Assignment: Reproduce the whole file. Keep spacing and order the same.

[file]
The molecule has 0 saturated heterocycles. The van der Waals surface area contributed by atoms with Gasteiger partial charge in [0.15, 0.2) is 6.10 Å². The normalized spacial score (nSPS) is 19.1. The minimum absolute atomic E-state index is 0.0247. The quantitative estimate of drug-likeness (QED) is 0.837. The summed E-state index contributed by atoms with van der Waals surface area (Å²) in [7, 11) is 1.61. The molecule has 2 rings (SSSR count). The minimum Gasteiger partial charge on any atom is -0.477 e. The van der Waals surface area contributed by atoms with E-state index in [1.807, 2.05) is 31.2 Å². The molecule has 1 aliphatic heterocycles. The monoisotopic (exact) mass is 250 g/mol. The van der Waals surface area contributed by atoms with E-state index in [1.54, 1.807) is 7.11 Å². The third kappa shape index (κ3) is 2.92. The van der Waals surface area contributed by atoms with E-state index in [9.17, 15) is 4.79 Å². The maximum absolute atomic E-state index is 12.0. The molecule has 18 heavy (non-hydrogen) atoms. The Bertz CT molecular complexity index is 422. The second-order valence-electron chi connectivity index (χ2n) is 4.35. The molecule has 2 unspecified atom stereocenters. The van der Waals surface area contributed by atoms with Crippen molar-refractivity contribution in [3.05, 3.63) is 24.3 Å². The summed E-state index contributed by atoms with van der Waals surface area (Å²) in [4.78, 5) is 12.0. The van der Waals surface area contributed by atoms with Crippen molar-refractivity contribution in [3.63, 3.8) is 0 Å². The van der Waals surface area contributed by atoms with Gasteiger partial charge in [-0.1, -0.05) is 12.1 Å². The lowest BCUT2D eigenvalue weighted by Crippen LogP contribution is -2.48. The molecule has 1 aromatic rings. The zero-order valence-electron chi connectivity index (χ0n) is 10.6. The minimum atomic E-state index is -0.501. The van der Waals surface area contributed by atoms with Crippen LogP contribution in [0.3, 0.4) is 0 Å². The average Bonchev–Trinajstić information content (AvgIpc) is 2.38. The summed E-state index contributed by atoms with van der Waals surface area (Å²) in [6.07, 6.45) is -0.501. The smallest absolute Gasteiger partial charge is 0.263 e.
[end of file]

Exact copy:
The molecule has 0 saturated heterocycles. The van der Waals surface area contributed by atoms with Gasteiger partial charge in [0.15, 0.2) is 6.10 Å². The normalized spacial score (nSPS) is 19.1. The minimum absolute atomic E-state index is 0.0247. The quantitative estimate of drug-likeness (QED) is 0.837. The summed E-state index contributed by atoms with van der Waals surface area (Å²) in [7, 11) is 1.61. The molecule has 2 rings (SSSR count). The minimum Gasteiger partial charge on any atom is -0.477 e. The van der Waals surface area contributed by atoms with E-state index in [1.807, 2.05) is 31.2 Å². The molecule has 1 aliphatic heterocycles. The monoisotopic (exact) mass is 250 g/mol. The van der Waals surface area contributed by atoms with E-state index in [1.54, 1.807) is 7.11 Å². The third kappa shape index (κ3) is 2.92. The van der Waals surface area contributed by atoms with E-state index in [9.17, 15) is 4.79 Å². The maximum absolute atomic E-state index is 12.0. The molecule has 18 heavy (non-hydrogen) atoms. The Bertz CT molecular complexity index is 422. The second-order valence-electron chi connectivity index (χ2n) is 4.35. The molecule has 2 unspecified atom stereocenters. The van der Waals surface area contributed by atoms with Crippen molar-refractivity contribution in [3.05, 3.63) is 24.3 Å². The summed E-state index contributed by atoms with van der Waals surface area (Å²) in [4.78, 5) is 12.0. The van der Waals surface area contributed by atoms with Crippen molar-refractivity contribution in [3.63, 3.8) is 0 Å². The van der Waals surface area contributed by atoms with Gasteiger partial charge in [-0.1, -0.05) is 12.1 Å². The lowest BCUT2D eigenvalue weighted by Crippen LogP contribution is -2.48. The molecule has 1 aromatic rings. The zero-order valence-electron chi connectivity index (χ0n) is 10.6. The minimum atomic E-state index is -0.501. The van der Waals surface area contributed by atoms with Crippen LogP contribution in [0.3, 0.4) is 0 Å². The average Bonchev–Trinajstić information content (AvgIpc) is 2.38. The summed E-state index contributed by atoms with van der Waals surface area (Å²) in [6.07, 6.45) is -0.501. The smallest absolute Gasteiger partial charge is 0.263 e.